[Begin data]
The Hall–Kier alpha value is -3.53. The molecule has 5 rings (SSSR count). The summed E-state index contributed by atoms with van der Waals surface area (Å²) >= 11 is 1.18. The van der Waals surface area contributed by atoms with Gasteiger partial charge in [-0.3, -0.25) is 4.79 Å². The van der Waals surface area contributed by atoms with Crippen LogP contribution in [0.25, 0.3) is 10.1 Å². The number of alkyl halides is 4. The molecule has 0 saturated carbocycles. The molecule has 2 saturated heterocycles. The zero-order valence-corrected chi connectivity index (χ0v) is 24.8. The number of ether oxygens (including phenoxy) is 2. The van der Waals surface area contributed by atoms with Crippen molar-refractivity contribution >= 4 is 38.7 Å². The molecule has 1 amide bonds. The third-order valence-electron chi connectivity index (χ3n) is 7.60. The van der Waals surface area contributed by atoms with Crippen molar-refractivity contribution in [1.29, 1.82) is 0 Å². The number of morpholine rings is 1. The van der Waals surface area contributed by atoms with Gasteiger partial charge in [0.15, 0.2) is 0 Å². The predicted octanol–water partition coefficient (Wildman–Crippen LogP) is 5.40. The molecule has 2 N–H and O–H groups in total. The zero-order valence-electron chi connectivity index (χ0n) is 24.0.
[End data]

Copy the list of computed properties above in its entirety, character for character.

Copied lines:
The Hall–Kier alpha value is -3.53. The molecule has 5 rings (SSSR count). The summed E-state index contributed by atoms with van der Waals surface area (Å²) >= 11 is 1.18. The van der Waals surface area contributed by atoms with Gasteiger partial charge in [-0.3, -0.25) is 4.79 Å². The van der Waals surface area contributed by atoms with Crippen LogP contribution in [0.25, 0.3) is 10.1 Å². The number of alkyl halides is 4. The molecule has 0 saturated carbocycles. The molecule has 2 saturated heterocycles. The zero-order valence-corrected chi connectivity index (χ0v) is 24.8. The number of ether oxygens (including phenoxy) is 2. The van der Waals surface area contributed by atoms with Crippen molar-refractivity contribution >= 4 is 38.7 Å². The molecule has 1 amide bonds. The third-order valence-electron chi connectivity index (χ3n) is 7.60. The van der Waals surface area contributed by atoms with Crippen molar-refractivity contribution in [1.29, 1.82) is 0 Å². The number of morpholine rings is 1. The van der Waals surface area contributed by atoms with Gasteiger partial charge in [0.15, 0.2) is 0 Å². The predicted octanol–water partition coefficient (Wildman–Crippen LogP) is 5.40. The molecule has 2 N–H and O–H groups in total. The zero-order valence-electron chi connectivity index (χ0n) is 24.0.